[Single Review] The Saba Brothers – ‘Smile’

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Reviewed by Vince Leigh

These guys don’t waste any time between new releases and that can only be a good thing for a band when building profile and momentum.

Latest track Smile follows on from three previous singles Walk Away, Life’s a Journey and Rock It All Night Long. All three tunes have had some reasonably good level of success, whether it’s attracting nationwide radio play, upping social media stats and streams or performing on commercial TV.

Smile retains a lot of what’s appealing about their sound, as well as their songwriting but it does appear as though they’ve flagged a slightly new stylistic direction, however subtle.

From the get-go, the new track establishes this slight modification. An isolated semi-dirty guitar riff takes us into a recurring theme section with all guns blazing; a blanket of guitars with the drums and bass providing the groove template of the song.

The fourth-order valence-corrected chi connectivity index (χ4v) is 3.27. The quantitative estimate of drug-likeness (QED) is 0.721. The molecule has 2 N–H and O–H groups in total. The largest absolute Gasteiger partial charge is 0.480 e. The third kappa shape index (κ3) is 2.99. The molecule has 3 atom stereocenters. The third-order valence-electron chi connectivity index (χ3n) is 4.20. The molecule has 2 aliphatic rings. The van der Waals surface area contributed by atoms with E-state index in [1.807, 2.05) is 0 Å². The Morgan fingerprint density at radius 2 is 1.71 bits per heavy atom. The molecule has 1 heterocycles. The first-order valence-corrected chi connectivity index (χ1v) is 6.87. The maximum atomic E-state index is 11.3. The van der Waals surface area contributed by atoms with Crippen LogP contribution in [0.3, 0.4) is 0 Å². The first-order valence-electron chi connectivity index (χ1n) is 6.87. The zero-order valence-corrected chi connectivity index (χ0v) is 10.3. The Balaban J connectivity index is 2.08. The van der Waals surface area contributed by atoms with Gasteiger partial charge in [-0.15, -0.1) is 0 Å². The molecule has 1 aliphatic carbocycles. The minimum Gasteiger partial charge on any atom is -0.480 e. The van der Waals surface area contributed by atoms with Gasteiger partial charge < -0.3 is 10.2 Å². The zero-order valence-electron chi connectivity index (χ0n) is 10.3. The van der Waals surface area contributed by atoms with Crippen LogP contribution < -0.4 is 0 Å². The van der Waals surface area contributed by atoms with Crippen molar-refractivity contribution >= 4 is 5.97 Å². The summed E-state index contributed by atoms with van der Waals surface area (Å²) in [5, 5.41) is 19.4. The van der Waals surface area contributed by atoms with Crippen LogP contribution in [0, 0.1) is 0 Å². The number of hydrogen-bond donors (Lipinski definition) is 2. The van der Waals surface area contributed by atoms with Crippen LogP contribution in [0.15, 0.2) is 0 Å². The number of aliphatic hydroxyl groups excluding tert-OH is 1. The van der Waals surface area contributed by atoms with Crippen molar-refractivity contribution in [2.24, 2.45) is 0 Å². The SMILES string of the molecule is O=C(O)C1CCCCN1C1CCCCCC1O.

The verse melody fits around this groove, a melody in four parts with the trick of alternating the third with a variation of the notes which gives the effect of the fourth acting as a resolution for the whole, which it does in this case.

The section that follows is a deceptively tight round-up of some of the same notes used in the verse, however, there are a few note value changes and this forms part of an ascending structure which then transforms it into an effective chorus.

A repeat of the previous verse and chorus cycle follows which then leads into a bridge. This part is the real pay-off of the song, a melancholic sounding tag melody over a nice choice of chords with an emphasis on a last protracted note which weaves around the band in full flight. This section is reminiscent of something The Church might have, a musical interlude which seems to bring to the surface the emotional power of the song and the performances.

The content of the lyric is personal and direct, though it switches points of view, with the verses detailing lines which are about the focus of the singer’s attention which then changes into the chorus (and bridge) which are aimed directly at the person at the centre of the song. It’s about making a connection, yet one attempted not with a great deal of confidence but through a vulnerability which is an endearing aspect of the attitude of the performance.

No conceit here, just cautious consideration with an amount of gentle whimsy and amiable tact.

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